3. Clear table and seat everyone around table.

4. Subtract 1 from the total amount of players and put that amount of spoons at the center of the table, within reach of everybody. (It helps to arrange them as they appear above, so that everyone has equal grabbing access.) So in this case, put 9 spoons at the center.

5. Dealer shuffles the cards and deals four cards a person, face down.

6. Everyone is allowed to look at their cards for a second or two, to determine if they stand a chance in h-ll of getting four of a kind.

7. Dealer yells "go," or something equally creative, and everyone picks a card to discard to the person on his or her left. If played correctly, you will hear a collective "whump" of hands hitting the table.

8. While you slapped your unwanted card to the person on your left, however, your right side neighbor has given you his or her rejected card. All players pick up the new card to their right, determine in a millisecond if it will suit their purposes of getting four of a kind, and then "whump," everyone discards another card to the left. This continues and, again, if done correctly, there should be a "whump" every 2 or 3 seconds. (Hint: It's never done correctly.)

9. Enter individual strategy. This is where personalities emerge. When you have four of a kind, you take a spoon from the center of the table. Some folks scream and grab a spoon. Others will very slyly sneak one off the table, so as not to arouse attention and to feel superior to their clueless family members. BUT -- As soon as one person has taken a spoon, the floor opens for anyone to grab a spoon and the one person who ends up unlucky and spoonless (remember? There were only 9!) gets a letter. As the game is called "Spoons," the first letter is "S." Let's suppose you have a particularly slow family member who loses six games in a row. He or she gets "S," "P," "O," "O," "N," and "S." That person is then taken into the backyard and shot. Or eliminated from the game. It depends on crowd temper.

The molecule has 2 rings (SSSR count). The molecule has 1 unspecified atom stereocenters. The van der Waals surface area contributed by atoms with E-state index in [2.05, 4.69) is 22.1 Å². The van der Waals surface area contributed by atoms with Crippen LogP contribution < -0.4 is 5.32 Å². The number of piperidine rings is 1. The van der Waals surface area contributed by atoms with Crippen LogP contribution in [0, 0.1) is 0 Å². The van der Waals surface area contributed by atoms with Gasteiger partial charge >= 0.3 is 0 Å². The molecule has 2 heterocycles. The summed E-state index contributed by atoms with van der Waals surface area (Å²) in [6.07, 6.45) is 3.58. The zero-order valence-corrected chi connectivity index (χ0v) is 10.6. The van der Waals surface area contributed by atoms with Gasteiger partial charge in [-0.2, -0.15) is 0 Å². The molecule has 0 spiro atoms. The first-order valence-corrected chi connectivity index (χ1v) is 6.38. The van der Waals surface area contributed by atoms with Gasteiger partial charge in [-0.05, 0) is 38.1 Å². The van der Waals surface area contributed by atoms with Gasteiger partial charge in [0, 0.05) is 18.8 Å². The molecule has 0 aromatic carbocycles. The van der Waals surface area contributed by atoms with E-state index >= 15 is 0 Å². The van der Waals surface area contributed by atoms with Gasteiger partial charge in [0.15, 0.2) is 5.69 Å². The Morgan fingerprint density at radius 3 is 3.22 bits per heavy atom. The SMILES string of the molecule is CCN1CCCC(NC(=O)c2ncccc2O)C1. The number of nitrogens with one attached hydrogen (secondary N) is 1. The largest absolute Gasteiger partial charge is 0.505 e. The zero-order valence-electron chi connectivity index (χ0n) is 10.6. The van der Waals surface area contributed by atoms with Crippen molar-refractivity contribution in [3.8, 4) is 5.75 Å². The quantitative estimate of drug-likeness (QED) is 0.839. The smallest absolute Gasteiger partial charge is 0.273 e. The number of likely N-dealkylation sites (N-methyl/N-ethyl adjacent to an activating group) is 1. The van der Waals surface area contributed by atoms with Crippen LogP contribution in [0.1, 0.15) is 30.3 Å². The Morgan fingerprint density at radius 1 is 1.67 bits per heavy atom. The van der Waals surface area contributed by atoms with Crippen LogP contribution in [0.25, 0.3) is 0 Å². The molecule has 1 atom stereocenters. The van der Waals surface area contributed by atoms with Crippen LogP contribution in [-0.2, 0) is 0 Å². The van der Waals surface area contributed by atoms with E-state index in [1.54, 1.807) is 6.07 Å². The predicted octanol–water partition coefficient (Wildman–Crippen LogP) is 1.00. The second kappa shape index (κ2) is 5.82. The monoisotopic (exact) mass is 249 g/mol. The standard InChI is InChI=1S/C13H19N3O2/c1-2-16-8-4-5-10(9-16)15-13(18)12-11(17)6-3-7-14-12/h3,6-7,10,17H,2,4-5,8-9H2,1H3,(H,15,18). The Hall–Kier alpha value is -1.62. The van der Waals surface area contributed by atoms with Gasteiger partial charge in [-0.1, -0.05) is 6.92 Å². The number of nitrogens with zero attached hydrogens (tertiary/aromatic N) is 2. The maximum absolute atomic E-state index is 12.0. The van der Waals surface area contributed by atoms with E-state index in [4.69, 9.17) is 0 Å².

The winner is the one person who is not eliminated and who is left with a spoon in their hand at the end of the game.

The tricky part of the game is keeping your eyes on the spoons (to see if any have disappeared) WHILE you are simulataneously looking at your cards (and the newly arrived card on your right) to see if you have four of a kind. It's a nerve-wracking balance, guaranteed to chase away a food-coma.

Warning: Family members who ordinarily appear docile and who have supported you through thick and thin will turn against you without a second thought. Wrestling and biting over utensils has occurred in the past and will no doubt occur again. You have been warned. 

Helpful hint: Small children or people with very short arms should be strategically placed close to the spoons and should wear protective body gear.

Sunday, November 20, 2011

Balloons, Fat Ladies, and Potatoes That Party!

Thanksgiving is one of the few holidays that remains unadulterated. It's about coming together, eating brightly-colored, comforting food, and taking some time out to reflect on what we are most thankful for. I've always loved it.

When I was little, it meant getting up early to watch Macy's Thanksgiving Day parade on our livingroom TV. The big balloons were the best part, and I'd get giddy when Snoopy or Kermit rounded awkwardly about the city block corner, bobbing down at the elated crowd. The woodstove would be crackling and sending off comforting waves of heat and I'd dance around to the marching band music in my footie pajamas. All was right in the world.

My mom was a whiz at making the house cozy. She'd make Fat Lady's Dessert in the morning and I'd watch the parade while consuming a heaping bowl of it. (It was a mixture of a homemade strawberry whipped cream mixed with lots of fruit -- pineapples, mandarin oranges, bananas, frozen strawberries, apples -- and walnuts. It was a delightfully naughty way to begin a holiday! (It got its name, I'm told, when my mother ate an entire serving bowl of it when she was pregnant with me and uncomfortably overdue.) The whole house would smell of happiness as the day's meal cooked.